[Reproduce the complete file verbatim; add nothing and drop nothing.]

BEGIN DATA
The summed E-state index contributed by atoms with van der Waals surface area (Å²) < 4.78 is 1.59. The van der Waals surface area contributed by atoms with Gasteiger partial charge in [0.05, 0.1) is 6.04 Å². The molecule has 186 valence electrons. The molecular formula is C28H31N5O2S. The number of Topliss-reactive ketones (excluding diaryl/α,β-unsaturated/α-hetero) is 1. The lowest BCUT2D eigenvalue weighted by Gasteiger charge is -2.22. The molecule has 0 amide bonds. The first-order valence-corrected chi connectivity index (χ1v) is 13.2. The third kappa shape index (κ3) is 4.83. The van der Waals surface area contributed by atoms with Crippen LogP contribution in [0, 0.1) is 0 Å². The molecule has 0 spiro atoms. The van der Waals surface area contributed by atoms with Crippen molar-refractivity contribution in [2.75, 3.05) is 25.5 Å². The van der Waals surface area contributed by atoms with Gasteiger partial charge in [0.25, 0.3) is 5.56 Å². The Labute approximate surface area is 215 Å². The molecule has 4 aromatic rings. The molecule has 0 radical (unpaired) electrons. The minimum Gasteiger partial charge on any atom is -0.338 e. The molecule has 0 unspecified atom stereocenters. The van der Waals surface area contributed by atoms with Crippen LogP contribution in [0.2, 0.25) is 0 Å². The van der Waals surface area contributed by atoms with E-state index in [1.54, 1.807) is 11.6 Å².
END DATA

The summed E-state index contributed by atoms with van der Waals surface area (Å²) < 4.78 is 1.59. The van der Waals surface area contributed by atoms with Gasteiger partial charge in [0.05, 0.1) is 6.04 Å². The molecule has 186 valence electrons. The molecular formula is C28H31N5O2S. The number of Topliss-reactive ketones (excluding diaryl/α,β-unsaturated/α-hetero) is 1. The lowest BCUT2D eigenvalue weighted by Gasteiger charge is -2.22. The molecule has 0 amide bonds. The first-order valence-corrected chi connectivity index (χ1v) is 13.2. The third kappa shape index (κ3) is 4.83. The van der Waals surface area contributed by atoms with Crippen LogP contribution in [0, 0.1) is 0 Å². The molecule has 0 spiro atoms. The van der Waals surface area contributed by atoms with Crippen molar-refractivity contribution in [2.75, 3.05) is 25.5 Å². The van der Waals surface area contributed by atoms with Gasteiger partial charge in [0.25, 0.3) is 5.56 Å². The Labute approximate surface area is 215 Å². The molecule has 4 aromatic rings. The molecule has 0 radical (unpaired) electrons. The minimum Gasteiger partial charge on any atom is -0.338 e. The molecule has 0 unspecified atom stereocenters. The van der Waals surface area contributed by atoms with Crippen LogP contribution in [0.2, 0.25) is 0 Å². The van der Waals surface area contributed by atoms with E-state index in [1.54, 1.807) is 11.6 Å².